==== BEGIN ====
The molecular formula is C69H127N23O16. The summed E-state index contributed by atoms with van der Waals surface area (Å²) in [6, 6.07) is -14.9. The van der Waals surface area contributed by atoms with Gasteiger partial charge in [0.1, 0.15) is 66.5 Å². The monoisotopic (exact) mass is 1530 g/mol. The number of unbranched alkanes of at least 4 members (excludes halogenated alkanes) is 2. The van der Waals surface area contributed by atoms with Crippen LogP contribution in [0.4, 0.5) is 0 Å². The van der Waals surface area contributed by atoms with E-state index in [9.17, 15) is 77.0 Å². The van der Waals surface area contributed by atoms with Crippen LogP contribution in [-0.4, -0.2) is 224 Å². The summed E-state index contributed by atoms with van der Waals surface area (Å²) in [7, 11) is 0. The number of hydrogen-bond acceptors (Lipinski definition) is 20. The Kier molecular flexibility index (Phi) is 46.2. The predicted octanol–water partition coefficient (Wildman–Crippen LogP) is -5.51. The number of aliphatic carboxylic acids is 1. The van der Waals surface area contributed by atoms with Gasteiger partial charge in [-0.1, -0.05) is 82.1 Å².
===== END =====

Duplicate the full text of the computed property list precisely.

The molecular formula is C69H127N23O16. The summed E-state index contributed by atoms with van der Waals surface area (Å²) in [6, 6.07) is -14.9. The van der Waals surface area contributed by atoms with Gasteiger partial charge in [0.1, 0.15) is 66.5 Å². The monoisotopic (exact) mass is 1530 g/mol. The number of unbranched alkanes of at least 4 members (excludes halogenated alkanes) is 2. The van der Waals surface area contributed by atoms with Crippen LogP contribution in [0.4, 0.5) is 0 Å². The van der Waals surface area contributed by atoms with E-state index in [9.17, 15) is 77.0 Å². The van der Waals surface area contributed by atoms with Crippen LogP contribution in [-0.4, -0.2) is 224 Å². The summed E-state index contributed by atoms with van der Waals surface area (Å²) in [7, 11) is 0. The number of hydrogen-bond acceptors (Lipinski definition) is 20. The Kier molecular flexibility index (Phi) is 46.2. The predicted octanol–water partition coefficient (Wildman–Crippen LogP) is -5.51. The number of aliphatic carboxylic acids is 1. The van der Waals surface area contributed by atoms with Gasteiger partial charge in [-0.1, -0.05) is 82.1 Å².